Hey, don't I? Do you know that your face looks familiar to me? Haven't we met somewhere? No.
No, I don't think so.
You sure? You're a friend of Conley's, that's where it is.
When Bruce and I were working together in Chicago, that's where we met.
Oh, no, I've never been to Chicago.
You haven't? Huh.
Where you from? I'm from a little town called Meredith, up by the Nevada border.
Meredith.
Do you know that I have been to Meredith? That's a lovely little town.
It's mining country, right? Right.
Heh.
I suppose you're in the mining business? Tool and die company.
Lindemann Tool & Die Company.
Ah.
I was an accountant with 'em.
Oh, an accountant, huh? Well, uh Say, you've, uh, really got yourself a very fancy digs for a former accountant.
What'd you do, tap the till? Oh, come on, I didn't mean anything by that.
You see, I read about you in the paper, Mr.
Spicer.
You're the fella who heard everything, right? The witness? That's right.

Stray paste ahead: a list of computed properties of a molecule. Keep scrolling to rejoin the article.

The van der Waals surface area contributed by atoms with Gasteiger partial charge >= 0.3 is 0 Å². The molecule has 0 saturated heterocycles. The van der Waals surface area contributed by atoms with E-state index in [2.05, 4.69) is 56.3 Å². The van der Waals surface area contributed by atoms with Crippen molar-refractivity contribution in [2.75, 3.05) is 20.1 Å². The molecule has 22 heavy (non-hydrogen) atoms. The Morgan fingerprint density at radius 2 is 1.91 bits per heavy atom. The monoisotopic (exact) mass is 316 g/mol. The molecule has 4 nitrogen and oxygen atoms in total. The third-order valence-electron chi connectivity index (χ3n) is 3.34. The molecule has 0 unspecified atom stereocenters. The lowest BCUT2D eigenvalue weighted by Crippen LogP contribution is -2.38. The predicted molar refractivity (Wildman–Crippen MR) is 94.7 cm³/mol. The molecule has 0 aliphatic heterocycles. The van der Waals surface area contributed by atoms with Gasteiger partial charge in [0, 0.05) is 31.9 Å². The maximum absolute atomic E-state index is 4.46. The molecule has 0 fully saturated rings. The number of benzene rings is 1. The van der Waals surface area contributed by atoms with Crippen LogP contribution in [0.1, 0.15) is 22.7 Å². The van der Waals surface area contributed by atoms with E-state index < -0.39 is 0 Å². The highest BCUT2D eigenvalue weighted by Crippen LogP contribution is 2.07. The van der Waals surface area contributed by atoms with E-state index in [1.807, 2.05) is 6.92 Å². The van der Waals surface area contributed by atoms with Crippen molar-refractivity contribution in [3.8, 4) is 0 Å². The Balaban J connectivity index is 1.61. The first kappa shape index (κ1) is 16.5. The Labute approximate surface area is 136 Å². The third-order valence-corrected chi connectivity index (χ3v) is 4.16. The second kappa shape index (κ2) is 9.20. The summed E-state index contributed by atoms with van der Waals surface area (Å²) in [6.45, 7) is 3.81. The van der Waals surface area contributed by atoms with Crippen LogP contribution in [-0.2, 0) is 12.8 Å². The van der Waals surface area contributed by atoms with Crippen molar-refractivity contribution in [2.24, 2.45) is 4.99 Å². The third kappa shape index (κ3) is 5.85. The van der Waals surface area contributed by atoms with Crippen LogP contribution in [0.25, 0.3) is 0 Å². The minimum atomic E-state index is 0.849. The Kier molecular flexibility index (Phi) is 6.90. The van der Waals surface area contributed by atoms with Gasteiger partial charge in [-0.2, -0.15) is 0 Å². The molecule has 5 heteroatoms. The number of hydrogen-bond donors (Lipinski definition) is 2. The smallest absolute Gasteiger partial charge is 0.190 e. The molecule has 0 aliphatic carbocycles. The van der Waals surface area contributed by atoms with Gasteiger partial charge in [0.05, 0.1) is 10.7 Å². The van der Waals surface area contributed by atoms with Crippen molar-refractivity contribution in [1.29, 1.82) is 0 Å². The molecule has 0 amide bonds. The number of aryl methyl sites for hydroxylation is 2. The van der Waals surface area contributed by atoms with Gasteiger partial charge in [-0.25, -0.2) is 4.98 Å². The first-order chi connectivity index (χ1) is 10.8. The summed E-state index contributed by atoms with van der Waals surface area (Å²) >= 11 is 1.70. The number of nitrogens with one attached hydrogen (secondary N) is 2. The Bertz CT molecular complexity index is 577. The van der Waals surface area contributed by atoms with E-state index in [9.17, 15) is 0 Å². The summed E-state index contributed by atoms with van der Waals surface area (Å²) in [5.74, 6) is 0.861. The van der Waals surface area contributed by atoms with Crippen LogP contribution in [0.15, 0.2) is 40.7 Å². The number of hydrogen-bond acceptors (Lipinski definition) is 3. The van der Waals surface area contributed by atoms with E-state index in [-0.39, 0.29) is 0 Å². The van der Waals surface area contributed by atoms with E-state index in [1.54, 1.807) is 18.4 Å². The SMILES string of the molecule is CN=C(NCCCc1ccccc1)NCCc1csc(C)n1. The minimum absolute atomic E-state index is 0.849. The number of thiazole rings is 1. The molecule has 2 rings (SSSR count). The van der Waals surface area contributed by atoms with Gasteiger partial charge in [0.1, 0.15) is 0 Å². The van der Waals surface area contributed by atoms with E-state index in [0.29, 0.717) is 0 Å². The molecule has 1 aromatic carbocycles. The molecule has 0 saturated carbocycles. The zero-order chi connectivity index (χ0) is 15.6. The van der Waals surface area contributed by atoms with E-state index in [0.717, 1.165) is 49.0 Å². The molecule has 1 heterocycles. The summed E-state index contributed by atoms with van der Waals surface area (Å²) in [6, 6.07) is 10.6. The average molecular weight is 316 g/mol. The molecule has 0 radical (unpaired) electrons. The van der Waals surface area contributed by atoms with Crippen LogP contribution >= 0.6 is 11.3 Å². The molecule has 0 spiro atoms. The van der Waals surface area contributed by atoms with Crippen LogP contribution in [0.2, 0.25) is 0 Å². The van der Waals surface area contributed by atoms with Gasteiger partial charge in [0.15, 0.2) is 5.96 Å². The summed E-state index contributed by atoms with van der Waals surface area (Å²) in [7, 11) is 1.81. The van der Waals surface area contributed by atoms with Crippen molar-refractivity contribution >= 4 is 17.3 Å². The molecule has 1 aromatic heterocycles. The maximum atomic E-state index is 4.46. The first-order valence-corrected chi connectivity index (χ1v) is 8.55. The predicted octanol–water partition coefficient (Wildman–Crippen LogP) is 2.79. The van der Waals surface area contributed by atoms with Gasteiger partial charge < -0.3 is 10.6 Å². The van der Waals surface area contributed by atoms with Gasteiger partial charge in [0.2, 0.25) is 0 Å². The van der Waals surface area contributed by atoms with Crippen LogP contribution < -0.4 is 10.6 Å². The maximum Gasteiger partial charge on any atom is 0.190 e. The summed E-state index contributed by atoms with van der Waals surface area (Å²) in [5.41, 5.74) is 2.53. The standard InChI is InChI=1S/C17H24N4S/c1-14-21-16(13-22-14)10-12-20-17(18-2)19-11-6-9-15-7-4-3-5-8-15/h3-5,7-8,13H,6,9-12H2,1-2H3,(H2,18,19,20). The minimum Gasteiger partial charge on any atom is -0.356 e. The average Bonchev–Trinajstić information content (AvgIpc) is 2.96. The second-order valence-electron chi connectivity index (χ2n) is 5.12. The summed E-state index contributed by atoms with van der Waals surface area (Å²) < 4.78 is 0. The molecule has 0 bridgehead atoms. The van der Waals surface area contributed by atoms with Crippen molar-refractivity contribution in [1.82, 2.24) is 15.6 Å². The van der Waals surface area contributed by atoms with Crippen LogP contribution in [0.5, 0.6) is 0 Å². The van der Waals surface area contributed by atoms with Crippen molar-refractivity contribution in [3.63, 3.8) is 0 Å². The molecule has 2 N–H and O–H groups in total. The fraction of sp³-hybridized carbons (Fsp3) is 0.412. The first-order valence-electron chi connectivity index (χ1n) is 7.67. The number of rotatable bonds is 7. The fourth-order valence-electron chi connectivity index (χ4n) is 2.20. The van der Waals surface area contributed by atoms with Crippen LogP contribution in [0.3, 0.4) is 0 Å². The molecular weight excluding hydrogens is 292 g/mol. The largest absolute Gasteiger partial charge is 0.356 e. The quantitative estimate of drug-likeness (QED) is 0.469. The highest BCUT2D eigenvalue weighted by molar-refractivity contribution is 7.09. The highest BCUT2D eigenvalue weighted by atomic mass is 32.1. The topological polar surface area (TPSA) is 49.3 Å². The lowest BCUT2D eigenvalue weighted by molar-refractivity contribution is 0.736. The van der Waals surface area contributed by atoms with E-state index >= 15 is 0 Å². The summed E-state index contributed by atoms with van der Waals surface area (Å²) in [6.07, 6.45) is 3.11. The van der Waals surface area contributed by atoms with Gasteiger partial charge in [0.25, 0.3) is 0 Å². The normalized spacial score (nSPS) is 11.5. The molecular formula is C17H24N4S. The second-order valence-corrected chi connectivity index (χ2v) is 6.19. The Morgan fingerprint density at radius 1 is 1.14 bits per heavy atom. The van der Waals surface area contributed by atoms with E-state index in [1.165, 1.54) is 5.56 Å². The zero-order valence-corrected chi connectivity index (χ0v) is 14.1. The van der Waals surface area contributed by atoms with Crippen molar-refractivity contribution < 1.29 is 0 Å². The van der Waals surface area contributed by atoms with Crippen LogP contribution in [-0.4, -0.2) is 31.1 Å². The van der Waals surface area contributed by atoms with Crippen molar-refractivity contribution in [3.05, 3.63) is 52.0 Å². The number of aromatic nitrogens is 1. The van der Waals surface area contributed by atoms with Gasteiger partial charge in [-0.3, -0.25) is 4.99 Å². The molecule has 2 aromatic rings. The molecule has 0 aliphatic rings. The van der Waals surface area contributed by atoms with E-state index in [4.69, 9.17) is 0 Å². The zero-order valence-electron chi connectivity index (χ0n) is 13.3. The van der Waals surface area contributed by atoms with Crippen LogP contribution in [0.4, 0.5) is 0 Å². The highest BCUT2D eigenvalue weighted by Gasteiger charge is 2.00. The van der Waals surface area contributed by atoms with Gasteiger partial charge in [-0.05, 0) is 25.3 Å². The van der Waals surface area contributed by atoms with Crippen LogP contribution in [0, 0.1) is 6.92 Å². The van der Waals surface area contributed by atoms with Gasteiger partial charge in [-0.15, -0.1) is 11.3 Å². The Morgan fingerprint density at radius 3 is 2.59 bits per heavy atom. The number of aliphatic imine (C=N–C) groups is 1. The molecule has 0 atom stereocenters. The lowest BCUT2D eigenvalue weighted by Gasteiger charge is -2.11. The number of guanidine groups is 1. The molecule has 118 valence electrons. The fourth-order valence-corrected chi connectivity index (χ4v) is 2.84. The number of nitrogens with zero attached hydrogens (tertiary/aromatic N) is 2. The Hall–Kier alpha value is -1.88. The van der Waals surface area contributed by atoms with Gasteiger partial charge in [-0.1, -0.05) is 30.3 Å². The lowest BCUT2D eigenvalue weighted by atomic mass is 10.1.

Yeah.
There's just one thing that bothers me.
With the The surf making as much noise as it does, and I understand at the time of the killing it was a very high tide, uh it would've been louder, right? So? So I just don't quite understand how you could have heard everything you were supposed to hear with the surf making as much noise as it does.
You sayin' I didn't hear it? I made it all up? No, I'm saying that somebody made it up, Spicer.
Who was it, the lawyer? Now, wait a minute, you said you were a friend of Conley's.
A friend of Conley's? I said I was a friend of Conley's? Oh, I must've lost my head, Mr.
Spicer.
No.
No, I'm a friend of Sean Loomis.
The lawyer? Sure, I know him.
I know him a lot better than I know my own daughter.
Well, if I were a betting man, which I am, I'd lay odds that he's behind this frame you're in.
You ever hear of Lewis Enders? Lew Enders? Yeah, Beverly Hills attorney.